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Commercial Real Estate’s Low Debt Levels To Create Defensive Investment Opportunity During Economic Downturn

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Despite concerns of rising debt levels throughout the global economy, which IMF warned about in its latest reports on the state of the world’s economy, research reveals the U.S. commercial real estate industry in particular is not overleveraged. 

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Cautious lending practices and conservative underwriting has kept U.S. commercial real estate debt levels below where they were prior to the Great Financial Crisis, according to a CBRE Marketflash report. CBRE Global Chief Economist Richard Barkham said this could present opportunities for investors looking for a defensive strategy when the next recession hits, which many economists and real estate experts surveyed in a Zillow and Pulsenomics report anticipate will occur in 2020.

“I think every cycle has an area that is overleveraged. I think government debt to GDP has gone up a lot and corporate has taken on a lot of debt on the balance sheet. Emerging markets debt is [also] potentially problematic in this particular cycle, but not so much in real estate,” Barkham said. “We don’t see that leverage and if there was a downturn, real estate would be a realistically safe haven.”

The commercial real estate debt to U.S. gross domestic product ratio in 2017 was 20.9% — 2.2% below its 2009 peak of 23.1%, CBRE reports. One primary factor behind the deleveraged state of the sector is the fact that more deals are being closed through equity, not debt.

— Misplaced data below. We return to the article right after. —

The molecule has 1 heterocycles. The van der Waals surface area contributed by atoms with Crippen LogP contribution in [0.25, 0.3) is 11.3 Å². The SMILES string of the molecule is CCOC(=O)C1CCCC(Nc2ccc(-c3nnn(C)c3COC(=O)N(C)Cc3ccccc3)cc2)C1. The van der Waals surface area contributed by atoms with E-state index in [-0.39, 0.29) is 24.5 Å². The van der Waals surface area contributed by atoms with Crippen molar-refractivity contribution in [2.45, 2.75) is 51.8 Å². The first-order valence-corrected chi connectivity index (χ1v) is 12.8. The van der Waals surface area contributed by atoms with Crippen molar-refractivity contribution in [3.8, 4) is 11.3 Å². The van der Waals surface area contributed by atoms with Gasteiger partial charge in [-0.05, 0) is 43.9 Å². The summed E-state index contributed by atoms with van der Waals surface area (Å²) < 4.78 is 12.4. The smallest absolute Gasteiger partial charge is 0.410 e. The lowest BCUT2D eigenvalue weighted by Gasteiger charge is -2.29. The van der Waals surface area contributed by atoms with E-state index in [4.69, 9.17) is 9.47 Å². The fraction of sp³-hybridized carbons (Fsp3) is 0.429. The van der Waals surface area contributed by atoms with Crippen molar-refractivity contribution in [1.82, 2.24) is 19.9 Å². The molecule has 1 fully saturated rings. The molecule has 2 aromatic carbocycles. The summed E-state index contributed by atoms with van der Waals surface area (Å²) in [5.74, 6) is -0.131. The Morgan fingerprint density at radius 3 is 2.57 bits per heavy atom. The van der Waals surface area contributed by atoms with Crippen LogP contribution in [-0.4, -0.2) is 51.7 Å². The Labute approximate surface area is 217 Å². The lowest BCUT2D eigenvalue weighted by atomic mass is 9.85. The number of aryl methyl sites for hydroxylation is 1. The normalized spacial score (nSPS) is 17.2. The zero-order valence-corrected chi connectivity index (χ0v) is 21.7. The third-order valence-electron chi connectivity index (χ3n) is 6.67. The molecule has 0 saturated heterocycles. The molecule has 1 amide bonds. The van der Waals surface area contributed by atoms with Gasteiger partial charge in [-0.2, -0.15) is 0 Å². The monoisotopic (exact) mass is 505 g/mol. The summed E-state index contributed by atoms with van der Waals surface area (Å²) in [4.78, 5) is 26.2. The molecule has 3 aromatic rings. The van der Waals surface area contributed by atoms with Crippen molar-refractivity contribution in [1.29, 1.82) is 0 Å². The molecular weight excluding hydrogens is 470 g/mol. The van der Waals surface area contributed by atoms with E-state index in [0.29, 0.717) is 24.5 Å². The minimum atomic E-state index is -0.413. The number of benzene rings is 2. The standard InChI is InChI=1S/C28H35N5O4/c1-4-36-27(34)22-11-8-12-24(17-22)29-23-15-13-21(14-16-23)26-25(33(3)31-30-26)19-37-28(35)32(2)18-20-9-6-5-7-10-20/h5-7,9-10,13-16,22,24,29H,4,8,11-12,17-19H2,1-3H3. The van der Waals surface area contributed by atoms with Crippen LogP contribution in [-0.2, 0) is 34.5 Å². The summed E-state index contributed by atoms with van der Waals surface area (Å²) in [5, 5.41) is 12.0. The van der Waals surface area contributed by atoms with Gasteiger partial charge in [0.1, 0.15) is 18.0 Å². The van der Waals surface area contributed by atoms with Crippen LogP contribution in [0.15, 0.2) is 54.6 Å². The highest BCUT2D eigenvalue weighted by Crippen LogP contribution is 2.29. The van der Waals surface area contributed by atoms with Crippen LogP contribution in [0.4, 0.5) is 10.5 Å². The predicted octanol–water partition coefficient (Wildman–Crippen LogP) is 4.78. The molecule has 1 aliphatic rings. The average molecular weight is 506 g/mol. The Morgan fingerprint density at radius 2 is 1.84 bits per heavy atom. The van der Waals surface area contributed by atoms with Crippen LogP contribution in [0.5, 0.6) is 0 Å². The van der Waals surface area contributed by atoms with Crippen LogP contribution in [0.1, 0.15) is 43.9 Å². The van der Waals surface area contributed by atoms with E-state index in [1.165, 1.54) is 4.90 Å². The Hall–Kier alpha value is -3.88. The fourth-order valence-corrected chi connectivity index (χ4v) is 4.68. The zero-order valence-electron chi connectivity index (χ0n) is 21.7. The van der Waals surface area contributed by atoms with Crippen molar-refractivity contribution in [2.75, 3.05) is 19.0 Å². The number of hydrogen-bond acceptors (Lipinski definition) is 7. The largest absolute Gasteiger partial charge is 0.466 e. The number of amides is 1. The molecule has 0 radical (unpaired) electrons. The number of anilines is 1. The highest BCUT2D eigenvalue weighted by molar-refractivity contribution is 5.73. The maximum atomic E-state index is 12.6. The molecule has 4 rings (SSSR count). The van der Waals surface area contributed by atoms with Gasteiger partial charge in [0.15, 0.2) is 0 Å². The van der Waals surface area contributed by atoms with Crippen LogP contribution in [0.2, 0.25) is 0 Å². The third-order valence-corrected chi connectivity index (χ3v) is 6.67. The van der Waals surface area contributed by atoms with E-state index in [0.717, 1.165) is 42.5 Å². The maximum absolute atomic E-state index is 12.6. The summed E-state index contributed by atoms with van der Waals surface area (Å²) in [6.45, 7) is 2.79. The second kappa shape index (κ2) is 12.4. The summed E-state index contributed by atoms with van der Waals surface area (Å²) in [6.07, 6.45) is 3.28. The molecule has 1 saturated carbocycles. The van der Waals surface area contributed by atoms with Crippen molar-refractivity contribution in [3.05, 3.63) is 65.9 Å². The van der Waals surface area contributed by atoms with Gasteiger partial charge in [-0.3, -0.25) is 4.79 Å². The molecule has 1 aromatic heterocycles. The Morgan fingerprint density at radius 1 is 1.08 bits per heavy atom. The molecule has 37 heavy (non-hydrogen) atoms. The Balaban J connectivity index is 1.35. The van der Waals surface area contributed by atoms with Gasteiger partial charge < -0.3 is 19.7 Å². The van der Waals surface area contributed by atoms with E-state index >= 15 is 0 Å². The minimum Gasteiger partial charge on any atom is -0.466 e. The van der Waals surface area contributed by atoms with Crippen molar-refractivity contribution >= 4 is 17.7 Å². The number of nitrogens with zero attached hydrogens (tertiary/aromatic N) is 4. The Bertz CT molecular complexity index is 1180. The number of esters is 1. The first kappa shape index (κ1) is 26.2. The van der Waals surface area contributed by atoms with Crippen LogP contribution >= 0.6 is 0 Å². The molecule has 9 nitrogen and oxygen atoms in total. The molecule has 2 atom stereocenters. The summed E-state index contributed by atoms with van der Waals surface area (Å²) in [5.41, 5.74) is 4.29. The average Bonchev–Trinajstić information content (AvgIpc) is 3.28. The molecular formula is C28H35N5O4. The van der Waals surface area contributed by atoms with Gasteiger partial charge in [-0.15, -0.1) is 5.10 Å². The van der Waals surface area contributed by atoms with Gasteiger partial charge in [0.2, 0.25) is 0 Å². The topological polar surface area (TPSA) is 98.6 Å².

“There is an overwhelming supply of capital that is going after real estate. The boom of 2007 was debt-driven and this one is far more equity led,” Barkham said. 

CBRE Global Economist Richard Barkham
CBRE Global Economist Richard Barkham

Debt-to-market value sits at 41% as opposed to 2007’s 48%, the National Council of Real Estate Investment Fiduciaries reports, and CBRE found loan-to-value ratios fell to 59.8% in 2017 compared to 75.3% 10 years ago. That said, CBRE reports debt to GDP levels are still above the 1990 long-term average of 17.9%, though current low interest rates and inflation should keep debt levels manageable.

Barkham said the prime property market can now be considered a part of the bond market as big institutions like sovereign wealth funds look to investment-grade property to store excess capital. That said, extended cap rate compression, elevated supply pressures, a frustrating bid-ask spread and less than desirable yields have many investors sitting on the sidelines. This trend is expected to stifle transaction volume this year

Global macroeconomic volatility as a result of interest rate spikes and rising inflation could pose risks for the real estate sector as it would other asset classes, but the sector’s lower debt levels should shield it from much of that volatility, CBRE reports. For example, Barkham said in the previous cycle when interest rates jumped, highly leveraged buyers rushed to sell, putting downward pressure on prices. The market is not likely to respond in the same manner this cycle due to lower property-level leverage, he said. 

“Furthermore, if the rise in rates is accompanied by higher-than-anticipated inflation, real estate may serve as a more effective hedge than other sectors, such as corporate bonds and sovereign debt,” CBRE reports.